I’m running four more runs in the island race series through early April — the Cedar 12 k, the Comox half marathon, the Merville 15 k, and the Sooke 10 k. I want to build on Cobble hill and try to qualify for a series place in my age group.
I’m looking for a race in May and am considering either Sun Mountain or the McDonald Forest 50 k. The former is mind blowingly beautiful. The latter is also nice, but is a high profile race that draws some fast folks and is in my former home town. It will probably be Sun Mountain because it straddles the Canadian long weekend, so requires no time off from work.
Then there’s the Oregon Coast 50k. This is October and is along my favorite trails on the central Oregon coast. My friends will be there and I know I like the running there.
Those are the race goals for the year. Phew, that’s a lot of racing! 3 more long races and 4 more short races. There’s a lot of value in long adventure runs which I have numerous ideas for.
And, for spiciness, one day I’d love to run the kludahk again. I’d really like to link the Juan de Fuca trail with the Kludahk somehow in an epic 100k but maybe that’s for summer 2015 or ’16 or …’17? I ran the Kludahk last summer and it took me 10 1/2 hours. Other, faster freinds ran the Juan de Fuca later last summer and it toom them another 10 hours. So, spliced together, this would be a truly epic run. But, the logistics are all there. There are cabins and access points frequently on both trails, so stashing food and water wouldn’t be impossible. Running the Kludahk starting at China Beach and going up the logging roads first would make that whole run much easier. A good resupply could be arranged at the Parkinson Creek access to the JDF
Other long term goals include running a sub 40 minute 10 k. I ran 43:30 a little over a week ago despite knee issues and non training, so I think sub 40 is doable within a year. I’d like to run something close to a 3 hour marathon. At least Boston worthy (although I wouldn’t go). And, I want to volunteer at more races and do whatever it takes to help out at Rainshadow Running events.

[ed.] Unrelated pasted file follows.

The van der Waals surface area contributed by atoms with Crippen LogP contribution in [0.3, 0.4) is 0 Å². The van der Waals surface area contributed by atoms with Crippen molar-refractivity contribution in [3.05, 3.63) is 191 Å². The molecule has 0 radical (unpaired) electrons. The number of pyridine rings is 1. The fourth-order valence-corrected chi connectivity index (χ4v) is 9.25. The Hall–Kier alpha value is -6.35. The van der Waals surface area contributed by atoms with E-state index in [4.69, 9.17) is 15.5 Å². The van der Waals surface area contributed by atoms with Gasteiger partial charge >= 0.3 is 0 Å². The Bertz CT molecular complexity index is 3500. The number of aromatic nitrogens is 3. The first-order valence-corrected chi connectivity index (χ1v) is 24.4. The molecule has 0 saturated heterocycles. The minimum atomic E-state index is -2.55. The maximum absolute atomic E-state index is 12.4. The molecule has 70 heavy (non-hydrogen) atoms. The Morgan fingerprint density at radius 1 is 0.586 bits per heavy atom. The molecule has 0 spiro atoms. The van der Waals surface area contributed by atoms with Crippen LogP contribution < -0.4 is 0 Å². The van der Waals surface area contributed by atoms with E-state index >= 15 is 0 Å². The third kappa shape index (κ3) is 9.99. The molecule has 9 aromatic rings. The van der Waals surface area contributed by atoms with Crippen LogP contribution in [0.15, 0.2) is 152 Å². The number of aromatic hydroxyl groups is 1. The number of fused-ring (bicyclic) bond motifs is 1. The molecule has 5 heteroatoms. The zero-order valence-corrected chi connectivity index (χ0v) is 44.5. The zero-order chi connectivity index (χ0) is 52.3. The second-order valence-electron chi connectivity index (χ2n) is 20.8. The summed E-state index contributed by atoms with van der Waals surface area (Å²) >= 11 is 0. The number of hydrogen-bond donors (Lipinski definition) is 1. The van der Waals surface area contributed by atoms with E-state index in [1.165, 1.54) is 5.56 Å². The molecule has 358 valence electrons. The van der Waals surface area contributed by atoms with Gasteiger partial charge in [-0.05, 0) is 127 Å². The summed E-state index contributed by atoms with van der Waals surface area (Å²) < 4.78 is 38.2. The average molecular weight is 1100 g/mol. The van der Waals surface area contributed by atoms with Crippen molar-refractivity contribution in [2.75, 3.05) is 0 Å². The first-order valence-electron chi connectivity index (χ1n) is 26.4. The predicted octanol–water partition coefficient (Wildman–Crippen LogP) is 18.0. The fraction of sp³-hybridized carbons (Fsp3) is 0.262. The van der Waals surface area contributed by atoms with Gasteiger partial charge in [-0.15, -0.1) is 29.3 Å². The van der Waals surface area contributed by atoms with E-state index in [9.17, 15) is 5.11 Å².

So, for now that’s keeping my mind busy when all I can work on are clams, leg raises, theraband side steps, bridges, and pistol squats. Eventually I want to strap on the hydration pack again and get out on trails for days.
Once, I left my camp on a huge ice cap at 2 in the morning. This was in the arctic and the sun was still up, low, but up. Everything was shrouded in thin fog. Thin enough that you could look up and see pale blue but in all other directions there was only whiteness. I skied out in a random direction just until camp disappeared behind me in the fog. It was maybe 0 degrees F and I only had to ski about half a mile. I wanted to know what it was like to be in that kind of desolation. Where there was nothing for you in sight. I wanted help in my imagining of what it would feel like to be lost out there, or not lost, but with more distance to cover than energy to do so. Of course, having ski tracks to follow back to the tent, back to a warm sleeping bag and back to the rest of my life made the image incomplete. But it was worth getting a sense of.
Today afforded that same opportunity. Thick fog on the water and quickly fading light with only a rough shoreline to follow. Like holding a handline in a blizzard, or a blind person following a wall with their white cane. To venture away from land would mean venturing into a guideless wilderness. It would mean being disoriented and with no ski tracks to follow. Only the spreading wake of my boat as it slowly arced in circles following the errors in my internal directional senses. But maybe there was something. Maybe detaching from that land would lead me to a place of clear skies where I could watch the sun set beind the banks and feel the current pull me slowly out to sea in its ebb?
Rethinking this, it’s really more about wilderness. That all you have to do is ski out a few hundred meters, kayak away from the shore a little bit, or walk into your nearest ghetto. Challenge your sense of safety in places that may or may not be dangerous. This is something that’s always available to you and is guaranteed to make you feel more alive.